The government wasn’t lying.  It just wasn’t blunt enough to say:

“You dumb shits have no idea how to maintain safety and sterility with your equipment so it’s doing nothing to protect you.  All you are doing is wasting a resource that could go to someone who really needs it.  Just go to the grocery store only when necessary, stay out of sneeze distance from strangers, and wash your damn hands.”

Part of the problem here is that the media need us to panic to sell viewership.

They have a financial incentive to make you believe that this is the opening to The Omega Man instead of just a really bad case of the flu.

Pictured: not fucking reality.

 

For people with preexisting conditions, the elderly, and healthcare workers, every little bit helps.

But going to Kroger in a bad fitting drywall respirator and gloves and not practicing sterility procedures is a waste of money and will do precisely dick to keep you safe.

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By J. Kb

13 thoughts on “A little bit on masks and gloves”
  1. Thanks J.Kb, I’ve been preaching the same (though not as articulate) where I can. In a former life I was a Radiological Control Technician. I’ve been fit tested, and helped fit test others. I’ve spent more hours than I care to recall “sucking rubber” in full ant-contamination clothing (Anti-Cs). I have had to specify Anti-C requirements, including the level of respiratory protection depending on the hazard level. Note that in the radiological protection business the standard respirator cartridge is a HEPA (High-Efficiency Particulate Air) filter. The rating for a HEPA filter is 99.97% efficiency with .3 micron particles. Despite the higher efficiency rating, a HEPA filter will provide significantly less protection than the rated 99.97% efficiency for smaller particles.. For those who have never had the “pleasure” of wearing a respirator for a few hours, breathing through a HEPA filter gets exhausting after several hours, and in a working environment rest breaks are mandatory, especially if doing hard work.

  2. In the strictest sense, you are correct and I agree with you about the lack of knowledge about using PPE and the danger of them giving a false sense of security. That said, I’d like to offer my personal reasons for wearing gloves and masks.

    I have been wearing nitrile gloves for many years when working where my hands might get dirty or contaminated, like changing the oil in the car or cleaning guns. It all started after changing the oil in my new Rabbit Diesel. As a result, today I’m wearing gloves most of the time I’m out or when I’m handling groceries/mail/etc. I wear them because first and foremost they protect my skin and are easier to clean well afterwards than my hands are (I still wash or sanitize my hands as soon as I take off the gloves). I also carry my own Lysol wipes and constantly wipe things I have to touch and then re-wipe my gloves.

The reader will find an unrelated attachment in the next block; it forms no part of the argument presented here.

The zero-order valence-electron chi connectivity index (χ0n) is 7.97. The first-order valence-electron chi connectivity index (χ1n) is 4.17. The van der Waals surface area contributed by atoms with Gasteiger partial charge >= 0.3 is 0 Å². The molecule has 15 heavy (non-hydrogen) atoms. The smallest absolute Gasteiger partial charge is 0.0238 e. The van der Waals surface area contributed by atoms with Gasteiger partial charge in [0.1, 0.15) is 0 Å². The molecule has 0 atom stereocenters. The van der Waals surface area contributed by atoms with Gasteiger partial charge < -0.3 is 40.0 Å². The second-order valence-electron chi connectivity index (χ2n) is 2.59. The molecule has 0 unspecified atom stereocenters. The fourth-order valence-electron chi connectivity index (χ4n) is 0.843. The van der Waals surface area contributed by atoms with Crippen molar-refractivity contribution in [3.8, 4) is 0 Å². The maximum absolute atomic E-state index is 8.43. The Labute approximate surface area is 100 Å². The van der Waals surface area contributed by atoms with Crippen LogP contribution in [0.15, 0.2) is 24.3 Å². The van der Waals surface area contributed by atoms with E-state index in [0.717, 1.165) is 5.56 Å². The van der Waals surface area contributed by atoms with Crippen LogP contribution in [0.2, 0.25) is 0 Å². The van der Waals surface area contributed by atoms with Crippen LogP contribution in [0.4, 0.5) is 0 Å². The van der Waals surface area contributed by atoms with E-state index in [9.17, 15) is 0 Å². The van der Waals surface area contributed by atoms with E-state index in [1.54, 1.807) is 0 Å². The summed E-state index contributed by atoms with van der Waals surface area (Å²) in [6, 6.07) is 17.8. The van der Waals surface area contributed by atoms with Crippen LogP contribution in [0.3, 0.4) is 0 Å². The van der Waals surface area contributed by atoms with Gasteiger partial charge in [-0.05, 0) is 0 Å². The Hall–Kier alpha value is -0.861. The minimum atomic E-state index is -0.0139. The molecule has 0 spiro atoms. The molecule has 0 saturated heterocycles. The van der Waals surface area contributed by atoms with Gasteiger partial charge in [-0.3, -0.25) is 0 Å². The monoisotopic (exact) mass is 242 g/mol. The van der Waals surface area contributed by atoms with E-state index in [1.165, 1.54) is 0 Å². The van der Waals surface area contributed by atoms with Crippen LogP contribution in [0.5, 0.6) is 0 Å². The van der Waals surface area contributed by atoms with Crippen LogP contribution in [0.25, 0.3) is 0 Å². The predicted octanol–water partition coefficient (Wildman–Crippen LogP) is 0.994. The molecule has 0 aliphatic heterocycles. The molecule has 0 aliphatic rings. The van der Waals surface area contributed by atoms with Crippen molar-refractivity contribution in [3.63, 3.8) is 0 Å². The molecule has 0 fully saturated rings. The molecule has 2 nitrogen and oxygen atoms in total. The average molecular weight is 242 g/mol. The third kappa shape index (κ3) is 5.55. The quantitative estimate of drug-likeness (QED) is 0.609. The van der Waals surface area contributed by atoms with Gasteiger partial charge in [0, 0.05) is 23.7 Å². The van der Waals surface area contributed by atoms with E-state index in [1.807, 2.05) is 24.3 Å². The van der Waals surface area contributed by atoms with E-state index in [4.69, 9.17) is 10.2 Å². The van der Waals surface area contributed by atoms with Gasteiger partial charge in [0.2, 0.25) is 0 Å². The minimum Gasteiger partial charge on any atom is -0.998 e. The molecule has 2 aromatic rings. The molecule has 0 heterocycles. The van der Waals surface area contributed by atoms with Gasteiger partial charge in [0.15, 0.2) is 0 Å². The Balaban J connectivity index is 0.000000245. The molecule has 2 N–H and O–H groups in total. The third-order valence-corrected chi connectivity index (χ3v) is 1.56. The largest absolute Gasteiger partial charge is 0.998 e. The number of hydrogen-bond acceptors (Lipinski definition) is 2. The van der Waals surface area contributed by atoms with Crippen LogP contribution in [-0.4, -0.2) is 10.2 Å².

I’m still not sure how much a procedure mask helps, but I figure if I have to be out and around people it can’t hurt. I went to the grocery early this morning and I was one of the few wearing a mask. I got the sense people were keeping even further away from me, either from fear or because they saw my gray hair and felt sorry for me.

    One additional benefit I’ve noticed is that if I’m wearing gloves and/or a mask, I am near perfect about not touching my face. Psychological I know, but that is probably of more benefit than anything else.

    I’m fortunate that I’m retired and can hide at home pretty much all the time, and I can’t say thank you enough to those who continue to work so I have a grocery store to go to and have heat/lights/electricity/etc.. However, I could easily do without the news broadcasts. 😉

    YMMV

  3. I can top the guy pushing the cart, I went to the Food Lion in Southport, NC on Sunday and saw a guy wearing a full freaking gas mask looking like he was showing off his purchase from a Soviet army surplus store! Talk about looking like a dork! Must be confusing mustard gas with a virus.

    Its too bad common sense isn’t all that common.

  4. For clarification, the virus is 0.120 microns, a P100 blocks 99% of particles of 0.3 microns or larger.

    My question is: Are we dealing with a virus instance or a cluster of virus’s or are we dealing with a virus within a carrier.

    When I use a P100 mask, I shave the beard off first and then make sure there is no leakage. Not as good as a fit test as I don’t have the experience to do a fit test. 🙁

    My goal is to stop the stuff that is clumped or in a droplet. I know it isn’t going to stop everything. I know that my P110 mask isn’t really going to protect them from my breathing, but it should slow things down.